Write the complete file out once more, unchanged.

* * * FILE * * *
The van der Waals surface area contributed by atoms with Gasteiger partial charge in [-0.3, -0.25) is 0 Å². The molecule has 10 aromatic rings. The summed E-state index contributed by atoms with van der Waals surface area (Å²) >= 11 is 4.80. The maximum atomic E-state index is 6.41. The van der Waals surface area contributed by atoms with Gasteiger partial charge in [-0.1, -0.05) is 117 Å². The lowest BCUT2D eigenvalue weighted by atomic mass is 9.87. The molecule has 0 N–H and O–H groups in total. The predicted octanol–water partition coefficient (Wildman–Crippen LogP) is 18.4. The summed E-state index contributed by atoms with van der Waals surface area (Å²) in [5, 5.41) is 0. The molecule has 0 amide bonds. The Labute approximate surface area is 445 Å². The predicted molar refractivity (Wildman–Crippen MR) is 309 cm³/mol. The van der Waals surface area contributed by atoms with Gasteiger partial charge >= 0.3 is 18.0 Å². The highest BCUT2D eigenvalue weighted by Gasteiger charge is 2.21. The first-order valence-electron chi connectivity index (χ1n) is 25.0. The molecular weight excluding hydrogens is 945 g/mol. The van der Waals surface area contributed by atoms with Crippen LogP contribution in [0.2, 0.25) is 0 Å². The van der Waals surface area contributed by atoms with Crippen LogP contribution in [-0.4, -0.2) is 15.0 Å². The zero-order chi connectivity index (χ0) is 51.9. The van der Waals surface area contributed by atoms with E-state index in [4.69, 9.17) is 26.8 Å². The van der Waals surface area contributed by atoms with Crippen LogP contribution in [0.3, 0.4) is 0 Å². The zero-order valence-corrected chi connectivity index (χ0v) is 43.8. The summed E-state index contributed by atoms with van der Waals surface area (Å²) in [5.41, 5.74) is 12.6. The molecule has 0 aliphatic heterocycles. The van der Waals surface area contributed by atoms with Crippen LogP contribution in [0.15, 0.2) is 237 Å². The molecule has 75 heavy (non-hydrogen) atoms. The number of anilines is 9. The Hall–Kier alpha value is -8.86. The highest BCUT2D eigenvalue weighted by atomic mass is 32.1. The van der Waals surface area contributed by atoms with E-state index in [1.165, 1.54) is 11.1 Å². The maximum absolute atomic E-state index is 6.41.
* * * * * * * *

The van der Waals surface area contributed by atoms with Gasteiger partial charge in [-0.3, -0.25) is 0 Å². The molecule has 10 aromatic rings. The summed E-state index contributed by atoms with van der Waals surface area (Å²) >= 11 is 4.80. The maximum atomic E-state index is 6.41. The van der Waals surface area contributed by atoms with Gasteiger partial charge in [-0.1, -0.05) is 117 Å². The lowest BCUT2D eigenvalue weighted by atomic mass is 9.87. The molecule has 0 N–H and O–H groups in total. The predicted octanol–water partition coefficient (Wildman–Crippen LogP) is 18.4. The summed E-state index contributed by atoms with van der Waals surface area (Å²) in [5, 5.41) is 0. The molecule has 0 amide bonds. The Labute approximate surface area is 445 Å². The predicted molar refractivity (Wildman–Crippen MR) is 309 cm³/mol. The van der Waals surface area contributed by atoms with Gasteiger partial charge >= 0.3 is 18.0 Å². The highest BCUT2D eigenvalue weighted by Gasteiger charge is 2.21. The first-order valence-electron chi connectivity index (χ1n) is 25.0. The molecular weight excluding hydrogens is 945 g/mol. The van der Waals surface area contributed by atoms with Crippen LogP contribution in [0.2, 0.25) is 0 Å². The van der Waals surface area contributed by atoms with Crippen LogP contribution in [-0.4, -0.2) is 15.0 Å². The zero-order chi connectivity index (χ0) is 51.9. The van der Waals surface area contributed by atoms with E-state index in [4.69, 9.17) is 26.8 Å². The van der Waals surface area contributed by atoms with Crippen LogP contribution in [0.3, 0.4) is 0 Å². The zero-order valence-corrected chi connectivity index (χ0v) is 43.8. The summed E-state index contributed by atoms with van der Waals surface area (Å²) in [5.41, 5.74) is 12.6. The molecule has 0 aliphatic heterocycles. The van der Waals surface area contributed by atoms with Crippen LogP contribution in [0.15, 0.2) is 237 Å². The molecule has 75 heavy (non-hydrogen) atoms. The number of anilines is 9. The Hall–Kier alpha value is -8.86. The highest BCUT2D eigenvalue weighted by atomic mass is 32.1. The van der Waals surface area contributed by atoms with E-state index in [1.165, 1.54) is 11.1 Å². The maximum absolute atomic E-state index is 6.41.